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Jagmeet Singh's NDP wants to extend the temporarily doubled Goods and Services Tax (GST) credit, according to statements Singh made in an interview with the Canadian Press. The GST credit typically grants additional money to low-income Canadian residents, offsetting the financial pressure of paying federal taxes.

It was doubled in 2022 over six months, meaning eligible Canadians received twice as much from the government during one of the two pay periods between which the GST payment is split.

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The 2022 federal budget was released yesterday with significant focus on affordable housing, dental care, and national defense in light of the Russia-Ukraine conflict, among other initiatives. So let's talk about what this could mean for your teeth.

While healthcare, in general, seems to be taking a backseat in this year's list of budget priorities, dental care in Canada will be getting an overhaul. If the budget passes, the healthcare system will receive $5.3 billion over the next five years and $1.7 billion moving forward to make dental care more accessible to Canadians.

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The Liberal Party of Canada and the New Democratic Party (NDP) are teaming up with a deal that could keep the Liberal government in power until 2025. The partnership includes new policy commitments, such as the introduction of a pharmacare plan and a limited dental coverage plan.

According to a press release from the prime minister's office (PMO), the first cause the new partnership is prioritizing is "a better healthcare system" for Canadians.

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Prime Minister Justin Trudeau has announced that he and New Democratic Party leader, Jagmeet Singh have signed an agreement that will help keep the Liberal Party in power until 2025.

Trudeau shared the news during a March 22 press conference where he ensured Canadians that the Liberals and the NDP will "work together to put people and families first, deliver results, and build a better future."

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Most Quebecers agree that the term "systemic racism" is an "accurate way of describing the level of prejudice and discrimination" in the province, a survey by Leger for the Association for Canadian Studies shows.

66% of polled Quebecers either strongly or "somewhat" agreed with that sentiment. That's compared to a 67% average among provinces, according to the survey.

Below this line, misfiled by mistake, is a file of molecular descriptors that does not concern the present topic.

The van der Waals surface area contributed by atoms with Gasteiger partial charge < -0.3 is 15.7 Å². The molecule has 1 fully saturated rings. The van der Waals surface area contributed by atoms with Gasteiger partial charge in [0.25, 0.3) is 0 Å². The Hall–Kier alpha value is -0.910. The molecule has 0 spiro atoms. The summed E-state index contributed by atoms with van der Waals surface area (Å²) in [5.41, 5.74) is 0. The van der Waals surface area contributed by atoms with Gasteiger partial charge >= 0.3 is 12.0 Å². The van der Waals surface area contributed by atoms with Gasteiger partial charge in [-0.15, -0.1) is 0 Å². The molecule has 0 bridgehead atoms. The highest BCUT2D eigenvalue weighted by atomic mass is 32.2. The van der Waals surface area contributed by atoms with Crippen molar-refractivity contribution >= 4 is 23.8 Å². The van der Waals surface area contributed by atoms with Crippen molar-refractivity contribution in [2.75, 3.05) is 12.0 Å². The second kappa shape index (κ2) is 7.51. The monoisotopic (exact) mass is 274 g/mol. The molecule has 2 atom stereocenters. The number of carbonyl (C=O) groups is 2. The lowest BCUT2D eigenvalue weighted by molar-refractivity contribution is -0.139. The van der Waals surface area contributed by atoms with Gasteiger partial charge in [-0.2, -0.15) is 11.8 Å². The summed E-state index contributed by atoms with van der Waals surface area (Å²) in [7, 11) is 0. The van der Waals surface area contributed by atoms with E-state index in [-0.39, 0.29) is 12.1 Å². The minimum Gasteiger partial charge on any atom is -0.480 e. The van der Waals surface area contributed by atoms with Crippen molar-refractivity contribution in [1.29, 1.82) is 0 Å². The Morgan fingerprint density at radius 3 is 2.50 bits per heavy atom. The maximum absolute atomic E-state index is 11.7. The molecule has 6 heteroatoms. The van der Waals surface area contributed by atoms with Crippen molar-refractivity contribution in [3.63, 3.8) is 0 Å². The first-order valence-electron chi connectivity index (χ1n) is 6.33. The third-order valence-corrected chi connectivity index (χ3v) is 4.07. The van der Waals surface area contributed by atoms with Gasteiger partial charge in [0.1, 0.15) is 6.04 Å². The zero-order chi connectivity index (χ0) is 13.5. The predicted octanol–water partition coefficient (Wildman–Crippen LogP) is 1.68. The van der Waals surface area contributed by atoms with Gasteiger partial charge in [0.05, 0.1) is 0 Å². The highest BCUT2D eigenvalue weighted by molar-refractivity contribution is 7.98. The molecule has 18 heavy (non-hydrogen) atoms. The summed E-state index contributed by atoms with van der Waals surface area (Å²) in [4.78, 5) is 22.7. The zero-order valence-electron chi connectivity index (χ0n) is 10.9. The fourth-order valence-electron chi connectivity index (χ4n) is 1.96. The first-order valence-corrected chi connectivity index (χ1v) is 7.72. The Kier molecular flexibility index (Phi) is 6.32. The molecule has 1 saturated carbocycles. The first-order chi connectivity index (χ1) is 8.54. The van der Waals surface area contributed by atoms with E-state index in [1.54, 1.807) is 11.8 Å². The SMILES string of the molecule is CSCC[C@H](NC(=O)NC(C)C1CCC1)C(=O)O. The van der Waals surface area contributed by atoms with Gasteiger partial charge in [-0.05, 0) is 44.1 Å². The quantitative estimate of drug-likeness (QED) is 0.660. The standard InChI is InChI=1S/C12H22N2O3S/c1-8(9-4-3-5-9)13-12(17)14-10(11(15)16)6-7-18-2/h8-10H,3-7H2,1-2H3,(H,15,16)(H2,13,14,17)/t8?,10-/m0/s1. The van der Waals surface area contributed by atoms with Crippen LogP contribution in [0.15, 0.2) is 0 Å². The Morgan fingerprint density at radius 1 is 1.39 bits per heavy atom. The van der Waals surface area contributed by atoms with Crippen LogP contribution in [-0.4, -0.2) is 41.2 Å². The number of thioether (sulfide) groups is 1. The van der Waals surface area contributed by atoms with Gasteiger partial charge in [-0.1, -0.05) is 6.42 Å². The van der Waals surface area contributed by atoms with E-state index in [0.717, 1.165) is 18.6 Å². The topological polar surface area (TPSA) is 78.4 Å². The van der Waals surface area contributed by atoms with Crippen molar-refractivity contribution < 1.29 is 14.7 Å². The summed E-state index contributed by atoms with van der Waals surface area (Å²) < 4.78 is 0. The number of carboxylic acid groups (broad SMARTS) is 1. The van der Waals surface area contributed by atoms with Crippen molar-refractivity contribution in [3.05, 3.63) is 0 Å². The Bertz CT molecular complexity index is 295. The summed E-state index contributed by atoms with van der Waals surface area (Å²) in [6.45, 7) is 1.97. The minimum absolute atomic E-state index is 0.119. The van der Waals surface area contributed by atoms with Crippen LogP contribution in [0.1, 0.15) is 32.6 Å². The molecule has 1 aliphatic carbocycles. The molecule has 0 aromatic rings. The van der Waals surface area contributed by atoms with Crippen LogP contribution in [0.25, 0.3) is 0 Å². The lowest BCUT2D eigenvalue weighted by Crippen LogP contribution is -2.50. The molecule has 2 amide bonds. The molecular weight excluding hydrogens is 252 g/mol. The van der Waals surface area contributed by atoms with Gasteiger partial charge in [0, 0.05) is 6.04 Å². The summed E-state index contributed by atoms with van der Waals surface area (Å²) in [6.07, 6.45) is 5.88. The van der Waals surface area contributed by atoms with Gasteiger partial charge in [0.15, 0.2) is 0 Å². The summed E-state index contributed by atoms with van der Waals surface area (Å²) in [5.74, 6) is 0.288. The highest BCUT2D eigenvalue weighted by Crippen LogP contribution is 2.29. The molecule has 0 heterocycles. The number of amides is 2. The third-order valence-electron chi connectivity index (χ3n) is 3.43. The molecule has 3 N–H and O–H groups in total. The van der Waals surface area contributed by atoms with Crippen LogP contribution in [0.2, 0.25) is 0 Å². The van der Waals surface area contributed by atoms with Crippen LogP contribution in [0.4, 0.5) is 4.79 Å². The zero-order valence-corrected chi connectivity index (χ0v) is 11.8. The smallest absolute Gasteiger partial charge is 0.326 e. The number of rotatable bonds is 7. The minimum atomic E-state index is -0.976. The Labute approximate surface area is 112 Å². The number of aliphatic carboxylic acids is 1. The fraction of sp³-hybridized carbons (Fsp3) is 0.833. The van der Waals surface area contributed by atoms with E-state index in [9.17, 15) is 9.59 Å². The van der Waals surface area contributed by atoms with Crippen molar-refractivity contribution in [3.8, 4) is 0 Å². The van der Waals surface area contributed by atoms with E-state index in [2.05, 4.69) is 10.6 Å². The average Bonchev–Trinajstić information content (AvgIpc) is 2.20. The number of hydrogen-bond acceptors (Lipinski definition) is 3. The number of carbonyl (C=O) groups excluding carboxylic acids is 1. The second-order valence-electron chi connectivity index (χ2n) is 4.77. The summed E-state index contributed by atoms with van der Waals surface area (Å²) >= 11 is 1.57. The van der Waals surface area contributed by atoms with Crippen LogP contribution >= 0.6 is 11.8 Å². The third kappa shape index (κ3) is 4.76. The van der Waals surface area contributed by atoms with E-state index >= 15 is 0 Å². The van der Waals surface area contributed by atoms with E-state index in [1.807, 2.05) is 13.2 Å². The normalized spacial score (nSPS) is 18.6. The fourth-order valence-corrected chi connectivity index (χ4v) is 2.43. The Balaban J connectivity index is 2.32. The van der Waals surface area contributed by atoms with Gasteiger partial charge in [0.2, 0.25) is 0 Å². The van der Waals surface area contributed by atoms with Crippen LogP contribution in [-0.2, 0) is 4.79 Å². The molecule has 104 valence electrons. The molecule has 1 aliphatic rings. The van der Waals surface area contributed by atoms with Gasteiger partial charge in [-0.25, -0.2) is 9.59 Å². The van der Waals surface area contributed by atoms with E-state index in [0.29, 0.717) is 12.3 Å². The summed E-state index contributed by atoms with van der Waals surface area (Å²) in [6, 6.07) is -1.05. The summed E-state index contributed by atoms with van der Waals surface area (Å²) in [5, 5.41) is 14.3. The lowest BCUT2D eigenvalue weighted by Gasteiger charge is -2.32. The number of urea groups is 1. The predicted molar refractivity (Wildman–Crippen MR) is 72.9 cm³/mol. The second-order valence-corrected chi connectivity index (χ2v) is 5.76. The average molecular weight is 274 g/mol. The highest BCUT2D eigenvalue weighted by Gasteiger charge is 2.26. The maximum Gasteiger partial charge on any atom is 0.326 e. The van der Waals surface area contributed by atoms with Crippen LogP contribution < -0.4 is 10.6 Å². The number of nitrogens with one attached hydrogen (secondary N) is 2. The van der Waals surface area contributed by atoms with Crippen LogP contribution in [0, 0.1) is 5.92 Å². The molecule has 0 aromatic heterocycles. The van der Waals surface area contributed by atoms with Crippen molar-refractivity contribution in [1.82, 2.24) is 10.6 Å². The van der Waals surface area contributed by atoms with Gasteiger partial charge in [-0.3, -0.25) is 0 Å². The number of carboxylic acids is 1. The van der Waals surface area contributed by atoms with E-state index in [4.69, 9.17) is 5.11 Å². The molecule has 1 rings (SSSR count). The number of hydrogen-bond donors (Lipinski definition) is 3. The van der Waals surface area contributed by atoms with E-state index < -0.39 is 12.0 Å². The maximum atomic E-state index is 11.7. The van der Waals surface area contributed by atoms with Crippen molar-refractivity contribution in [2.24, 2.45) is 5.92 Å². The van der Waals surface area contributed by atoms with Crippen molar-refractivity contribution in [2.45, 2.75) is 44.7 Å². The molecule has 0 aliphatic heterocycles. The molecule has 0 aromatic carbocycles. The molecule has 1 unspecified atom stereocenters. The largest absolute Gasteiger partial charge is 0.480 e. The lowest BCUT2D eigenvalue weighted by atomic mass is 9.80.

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Quebec students would've also favoured the Liberals and helped them win a minority government — though a much slimmer one — if they were able to vote, according to Student Vote Canada.

If students were able to cast ballots in the federal election, the Liberals would have won 116 seats nationally, forming a minority government. The official opposition would be the New Democratic Party (NDP), with 106 seats.

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The Canadian election took a hilarious turn Thursday after NDP leader Jagmeet Singh came to Montreal on a campaign trip to serve his famous Punjabi poutine out of a food truck.

The problem is, the food truck broke down on the way to the event, leaving many NDP supporters and journalists hungry for cheese curds.

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NDP Leader Jagmeet Singh has always had a soft spot for Quebec and has made it no secret that he absolutely loves the province. But not just because of the poutine and bagels.

He recently visited Montreal on his campaign trail and caught up with Narcity Québec's Jean-Michel Claremont-Goulet for an exclusive interview in French.

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We're here people, the day all of Canada has been waiting on for the past three months: election day. Like any good Canadian, you're obviously going out to vote today, if only to seem socially conscious and respectable like all of your friends on Facebook who have been posting "go vote" statuses. That's what we're here for.

To make sure all y'all actually go out and vote (if you don't know where your nearest voting station is, Google's special election day graphic will let you know) we're providing you with a brief rundown on all of the major parties involved in Canada's political showdown. Even if you followed zero parts of the election thus far, and regrettably missed all the awful campaign commercials, our guide will help you choose the party that fits your own personal policies best.

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